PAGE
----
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Old September 12, 2011, 04:57 PM   #1
graysmoke
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Tactical Flashlights & Training with Handheld Flashlight

I had over-heard a gun salesman telling a customer that the best type of Flashlight to have for home use or protection is no less than a LED Flashlight with 90 Lumens power.
Then he recomended a handheld type, instead of the mount on pistol light.

So I got involved with the their conversation. and asked "Why he prefered the handheld over the pistol mount"?.
His remark made sence.
"I like to hold the flashlight above my head, so I have a more broad lite-up view of an area". "And the bad guy does not have a direct aim at me, makeing myself less a target, if he has a gun to shot first".

What is your tactical thoughts with a handheld Flashlight? And is 90 Lumens a sufficiant power?.

I forgot to indicate the Flashlight he was selling was a Coleman LED small 5" in lenght, black aluminum, with thumb push on/off button on the back/butt....He said it puts out a blueish light not white for better optics & clearity.....Sale Price: $25.00
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Old September 12, 2011, 05:01 PM   #2
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I think it's more likely that a BG see your flashlight before you are able to shine it on him, IMO - just making you a target.

I don't use flashlights at all for HD. I have areas backlit, I know the places where I will be - and those areas are dark.

I'l be sitting in darkness and be shooting at a backlit silouette, the only light a BG is going to see is muzzle flash.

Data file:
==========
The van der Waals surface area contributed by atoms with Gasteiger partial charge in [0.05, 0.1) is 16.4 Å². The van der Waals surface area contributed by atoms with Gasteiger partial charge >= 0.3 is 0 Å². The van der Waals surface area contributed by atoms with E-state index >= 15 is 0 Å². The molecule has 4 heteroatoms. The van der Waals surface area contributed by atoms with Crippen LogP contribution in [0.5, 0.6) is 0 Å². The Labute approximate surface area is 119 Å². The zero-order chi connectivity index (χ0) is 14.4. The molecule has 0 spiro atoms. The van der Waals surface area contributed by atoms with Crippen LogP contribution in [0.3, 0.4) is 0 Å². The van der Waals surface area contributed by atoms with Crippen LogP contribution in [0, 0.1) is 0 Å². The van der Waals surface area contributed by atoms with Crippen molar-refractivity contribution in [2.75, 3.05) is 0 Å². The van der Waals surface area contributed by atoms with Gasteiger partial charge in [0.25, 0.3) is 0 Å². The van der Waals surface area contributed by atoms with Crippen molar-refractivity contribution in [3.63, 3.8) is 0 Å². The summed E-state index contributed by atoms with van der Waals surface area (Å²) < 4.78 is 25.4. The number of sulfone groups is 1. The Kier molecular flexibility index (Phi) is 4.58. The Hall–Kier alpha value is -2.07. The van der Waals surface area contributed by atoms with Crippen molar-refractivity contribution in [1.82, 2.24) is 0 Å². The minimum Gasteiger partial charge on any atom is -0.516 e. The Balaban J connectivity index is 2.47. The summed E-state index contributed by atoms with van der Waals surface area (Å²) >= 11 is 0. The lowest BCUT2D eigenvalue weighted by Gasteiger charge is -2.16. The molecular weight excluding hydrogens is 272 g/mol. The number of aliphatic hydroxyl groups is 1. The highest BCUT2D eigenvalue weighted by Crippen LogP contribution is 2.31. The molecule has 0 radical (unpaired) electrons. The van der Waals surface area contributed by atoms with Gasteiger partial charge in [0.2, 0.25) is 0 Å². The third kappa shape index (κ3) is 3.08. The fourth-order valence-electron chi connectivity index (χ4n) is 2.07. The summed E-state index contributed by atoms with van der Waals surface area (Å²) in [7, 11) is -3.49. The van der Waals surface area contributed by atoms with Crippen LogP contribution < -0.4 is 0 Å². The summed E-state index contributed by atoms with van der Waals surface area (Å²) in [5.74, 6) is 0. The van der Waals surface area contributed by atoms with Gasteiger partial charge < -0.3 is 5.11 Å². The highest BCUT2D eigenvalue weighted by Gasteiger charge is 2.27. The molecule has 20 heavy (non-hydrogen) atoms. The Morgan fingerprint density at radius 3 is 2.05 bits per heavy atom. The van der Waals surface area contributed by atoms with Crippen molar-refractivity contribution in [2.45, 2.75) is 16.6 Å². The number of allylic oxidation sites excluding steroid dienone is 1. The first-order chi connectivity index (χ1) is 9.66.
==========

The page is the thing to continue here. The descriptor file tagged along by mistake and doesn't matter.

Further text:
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Old September 12, 2011, 05:06 PM   #3
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I only use a hand held light as I do not want to point a gun at someone just to illuminate them.
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Old September 12, 2011, 05:17 PM   #4
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I think light power just depends on how much you want to try to blind the person, or just light him up. There's enough ambient light in my apartment that I can usually see anyone. Of course with that being said, I rely on something other than a firearm where I live, don't want to be liable for hurt neighbors, and that's a whole other story...

My light is only 24 Lumens apparently, and I think it'd be more than enough.
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Old September 12, 2011, 06:15 PM   #5
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Quote:
I only use a hand held light as I do not want to point a gun at someone just to illuminate them.
I do the same. My primary HD/nightstand pistol sits in a dresser box on my nightstand which also contains a spare magazine, small maglite, and my tanto.

I go with the over/under 2handed method for aiming the weapon and the light, but I do not like having to aim my weapon at what I want to illuminate. For example, and I've said this before: If checking on your kids rooms due to a strange bump in the night, do you really want to point your weapon at the to see if they are safe in bed?